Reading Le Morte d’Arthur

Mother Culture selection for June 2016

The first written mention of King Arthur is found in Geoffrey of Monmouth’s History of the Kings of England, finished in A.D. 1136. Although he wrote his book in Latin, Geoffrey says that he is translating a much older book written in an early form of the Briton language.* The tales of King Arthur and Merlin were transmitted orally for generations in England, Wales, Scotland, Ireland, and even in France, with some variations in details and emphasis. King Arthur, his Knights of the Round Table, and the kingdom of Camelot has had an immense influence on Western literature. Though the stories of Arthur and his knights certainly contain some mythical elements, they have nevertheless been adopted by Britain as part of its national historical narrative.

Thomas Malory, collected many of these tales in his great work Le Morte d’Arthur (le mort dar TUR). William Caxton edited and printed—the most up-to-date technology!his work in 1485, with his purpose inscribed in the preface:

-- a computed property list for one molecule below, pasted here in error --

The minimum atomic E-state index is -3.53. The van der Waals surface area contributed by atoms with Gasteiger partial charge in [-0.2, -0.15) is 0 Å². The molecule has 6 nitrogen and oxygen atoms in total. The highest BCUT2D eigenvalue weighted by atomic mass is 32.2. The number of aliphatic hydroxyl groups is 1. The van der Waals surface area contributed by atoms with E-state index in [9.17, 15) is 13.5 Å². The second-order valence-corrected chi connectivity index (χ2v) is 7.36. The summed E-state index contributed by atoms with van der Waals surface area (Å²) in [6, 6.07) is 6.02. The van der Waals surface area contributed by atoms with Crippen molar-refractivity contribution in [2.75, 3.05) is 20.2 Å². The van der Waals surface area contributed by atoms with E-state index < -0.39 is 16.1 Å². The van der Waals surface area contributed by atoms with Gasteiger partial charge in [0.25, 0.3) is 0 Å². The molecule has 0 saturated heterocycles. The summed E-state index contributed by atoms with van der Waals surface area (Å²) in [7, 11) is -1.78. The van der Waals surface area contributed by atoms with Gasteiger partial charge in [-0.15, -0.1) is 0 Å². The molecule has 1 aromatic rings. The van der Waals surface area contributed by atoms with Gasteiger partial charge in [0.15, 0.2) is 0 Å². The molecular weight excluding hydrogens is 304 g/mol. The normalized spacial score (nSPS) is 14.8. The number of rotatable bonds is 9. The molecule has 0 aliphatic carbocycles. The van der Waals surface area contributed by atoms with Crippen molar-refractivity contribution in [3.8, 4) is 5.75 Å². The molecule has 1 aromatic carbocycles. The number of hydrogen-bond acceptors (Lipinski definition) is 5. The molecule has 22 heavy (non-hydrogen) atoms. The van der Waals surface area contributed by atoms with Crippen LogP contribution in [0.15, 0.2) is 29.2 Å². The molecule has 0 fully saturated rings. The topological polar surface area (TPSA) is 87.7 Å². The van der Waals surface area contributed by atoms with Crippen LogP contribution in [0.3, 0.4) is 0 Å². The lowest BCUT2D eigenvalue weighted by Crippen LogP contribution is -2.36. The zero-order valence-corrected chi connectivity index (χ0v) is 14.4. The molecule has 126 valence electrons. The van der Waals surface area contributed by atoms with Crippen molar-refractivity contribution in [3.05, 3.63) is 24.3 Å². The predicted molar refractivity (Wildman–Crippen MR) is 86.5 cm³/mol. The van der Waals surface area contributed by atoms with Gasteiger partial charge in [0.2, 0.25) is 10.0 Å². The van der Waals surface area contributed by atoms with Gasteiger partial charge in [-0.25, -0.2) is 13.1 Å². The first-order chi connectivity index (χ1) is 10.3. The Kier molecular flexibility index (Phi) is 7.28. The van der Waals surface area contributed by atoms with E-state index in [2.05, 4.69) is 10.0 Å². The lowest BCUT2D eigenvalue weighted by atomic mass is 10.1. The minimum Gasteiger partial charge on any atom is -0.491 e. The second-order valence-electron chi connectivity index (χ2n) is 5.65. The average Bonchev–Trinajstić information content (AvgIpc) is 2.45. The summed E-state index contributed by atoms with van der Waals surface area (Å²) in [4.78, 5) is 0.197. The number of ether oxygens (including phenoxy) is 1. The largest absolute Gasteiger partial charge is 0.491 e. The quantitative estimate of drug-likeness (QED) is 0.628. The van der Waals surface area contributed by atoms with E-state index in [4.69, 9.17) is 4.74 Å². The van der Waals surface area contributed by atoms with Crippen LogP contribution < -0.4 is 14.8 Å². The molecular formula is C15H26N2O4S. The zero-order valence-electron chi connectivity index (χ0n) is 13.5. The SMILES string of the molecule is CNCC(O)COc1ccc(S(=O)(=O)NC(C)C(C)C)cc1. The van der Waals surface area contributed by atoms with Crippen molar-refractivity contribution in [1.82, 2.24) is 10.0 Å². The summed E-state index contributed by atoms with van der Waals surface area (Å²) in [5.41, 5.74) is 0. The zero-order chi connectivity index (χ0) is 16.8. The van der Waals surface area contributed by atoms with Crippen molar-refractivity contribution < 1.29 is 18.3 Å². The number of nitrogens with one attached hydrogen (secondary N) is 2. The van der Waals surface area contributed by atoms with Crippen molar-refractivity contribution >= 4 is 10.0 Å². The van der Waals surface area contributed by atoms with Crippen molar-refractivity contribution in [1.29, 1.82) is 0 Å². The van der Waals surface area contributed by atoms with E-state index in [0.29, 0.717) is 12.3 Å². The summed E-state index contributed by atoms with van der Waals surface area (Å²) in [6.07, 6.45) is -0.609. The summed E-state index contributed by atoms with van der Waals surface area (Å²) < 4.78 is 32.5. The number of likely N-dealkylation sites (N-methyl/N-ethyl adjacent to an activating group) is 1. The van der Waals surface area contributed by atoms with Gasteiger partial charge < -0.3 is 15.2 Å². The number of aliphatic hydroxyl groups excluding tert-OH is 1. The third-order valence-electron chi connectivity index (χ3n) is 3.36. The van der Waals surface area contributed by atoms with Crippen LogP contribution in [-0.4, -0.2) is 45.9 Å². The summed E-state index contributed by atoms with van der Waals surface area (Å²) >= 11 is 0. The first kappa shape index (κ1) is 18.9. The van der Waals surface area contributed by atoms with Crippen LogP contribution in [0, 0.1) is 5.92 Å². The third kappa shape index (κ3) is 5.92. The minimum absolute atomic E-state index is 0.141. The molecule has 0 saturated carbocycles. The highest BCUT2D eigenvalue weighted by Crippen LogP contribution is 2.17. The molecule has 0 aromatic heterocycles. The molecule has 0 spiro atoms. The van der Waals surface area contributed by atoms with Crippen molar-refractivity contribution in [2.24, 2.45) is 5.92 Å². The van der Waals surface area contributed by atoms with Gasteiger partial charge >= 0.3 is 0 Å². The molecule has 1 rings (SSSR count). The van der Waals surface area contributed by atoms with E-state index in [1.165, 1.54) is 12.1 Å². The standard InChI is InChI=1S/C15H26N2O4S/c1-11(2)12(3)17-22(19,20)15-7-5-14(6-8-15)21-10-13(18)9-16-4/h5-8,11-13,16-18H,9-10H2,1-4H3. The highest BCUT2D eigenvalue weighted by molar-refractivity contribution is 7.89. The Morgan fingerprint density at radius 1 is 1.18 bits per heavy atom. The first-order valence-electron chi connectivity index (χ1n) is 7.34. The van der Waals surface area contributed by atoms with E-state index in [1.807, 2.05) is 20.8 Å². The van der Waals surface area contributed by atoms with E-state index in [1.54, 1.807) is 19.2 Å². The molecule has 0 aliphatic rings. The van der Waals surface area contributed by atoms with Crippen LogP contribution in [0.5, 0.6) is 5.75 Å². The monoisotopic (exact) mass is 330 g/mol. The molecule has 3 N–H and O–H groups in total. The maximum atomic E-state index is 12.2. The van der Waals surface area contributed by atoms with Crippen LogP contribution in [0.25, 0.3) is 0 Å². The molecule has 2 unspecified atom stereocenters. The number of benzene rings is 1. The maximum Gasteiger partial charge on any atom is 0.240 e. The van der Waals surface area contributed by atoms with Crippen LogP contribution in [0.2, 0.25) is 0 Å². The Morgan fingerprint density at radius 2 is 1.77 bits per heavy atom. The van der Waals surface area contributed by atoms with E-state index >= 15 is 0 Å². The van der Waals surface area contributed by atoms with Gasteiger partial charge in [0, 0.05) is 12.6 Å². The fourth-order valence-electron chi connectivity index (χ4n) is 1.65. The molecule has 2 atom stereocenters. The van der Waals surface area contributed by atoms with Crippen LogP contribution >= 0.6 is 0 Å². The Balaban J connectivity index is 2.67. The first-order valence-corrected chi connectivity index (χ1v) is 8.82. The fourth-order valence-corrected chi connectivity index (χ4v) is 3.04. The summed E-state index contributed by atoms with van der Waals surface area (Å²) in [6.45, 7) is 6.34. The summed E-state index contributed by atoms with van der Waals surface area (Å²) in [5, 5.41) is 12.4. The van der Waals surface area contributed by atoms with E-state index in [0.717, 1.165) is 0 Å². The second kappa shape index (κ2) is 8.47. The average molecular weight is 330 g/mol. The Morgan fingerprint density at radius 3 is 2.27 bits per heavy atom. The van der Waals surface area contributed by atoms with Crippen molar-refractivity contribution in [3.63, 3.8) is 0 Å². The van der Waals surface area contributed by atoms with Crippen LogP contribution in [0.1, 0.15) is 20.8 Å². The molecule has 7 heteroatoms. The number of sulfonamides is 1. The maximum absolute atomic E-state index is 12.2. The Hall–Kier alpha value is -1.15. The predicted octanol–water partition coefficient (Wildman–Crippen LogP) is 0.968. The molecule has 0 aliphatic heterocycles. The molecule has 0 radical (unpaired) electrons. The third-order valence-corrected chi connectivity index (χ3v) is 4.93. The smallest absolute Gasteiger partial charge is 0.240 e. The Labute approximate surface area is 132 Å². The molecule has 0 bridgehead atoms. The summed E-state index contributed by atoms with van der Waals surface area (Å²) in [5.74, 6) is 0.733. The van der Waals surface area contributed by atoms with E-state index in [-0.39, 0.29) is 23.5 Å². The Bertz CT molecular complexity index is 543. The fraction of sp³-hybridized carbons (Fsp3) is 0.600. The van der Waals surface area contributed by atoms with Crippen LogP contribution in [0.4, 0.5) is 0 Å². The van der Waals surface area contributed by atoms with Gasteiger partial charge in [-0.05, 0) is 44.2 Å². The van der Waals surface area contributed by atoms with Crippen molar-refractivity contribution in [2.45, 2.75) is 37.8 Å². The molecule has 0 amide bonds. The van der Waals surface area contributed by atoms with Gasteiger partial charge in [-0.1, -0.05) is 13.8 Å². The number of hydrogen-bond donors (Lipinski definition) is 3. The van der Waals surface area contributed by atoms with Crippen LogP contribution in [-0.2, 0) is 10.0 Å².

Wherefore, such as have late been drawn out briefly into English I have after the simple conning that God hath sent to me, under the favour and correction of all noble lords and gentlemen, enprised to imprint a book of the noble histories of the said King Arthur, and of certain of his knights, after a copy unto me delivered, which copy Sir Thomas Malorye did take out of certain books of French, and reduced it into English. And I, according to my copy, have done set it in imprint, to the intent that noble men may see and learn the noble acts of chivalry, the gentle and virtuous deeds that some knights used in those days, by which they came to honour, and how they that were vicious were punished and oft put to shame and rebuke; humbly beseeching all noble lords and ladies, with all other estates of what estate or degree they been of, that shall see and read in this said book and work, that they take the good and honest acts in their remembrance, and to follow the same. Wherein they shall find many joyous and pleasant histories, and noble and renowned acts of humanity, gentleness, and chivalry. For herein may be seen noble chivalry, courtesy, humanity, friendliness, hardiness, love, friendship, cowardice, murder, hate, virtue, and sin. Do after the good and leave the evil, and it shall bring you to good fame and renown. And for to pass the time this book shall be pleasant to read in, but for to give faith and belief that all is true that is contained herein, ye be at your liberty: but all is written for our doctrine, and for to beware that we fall not to vice nor sin, but to exercise and follow virtue, by which we may come and attain to good fame and renown in this life, and after this short and transitory life to come unto everlasting bliss in heaven; the which He grant us that reigneth in heaven, the blessed Trinity. Amen.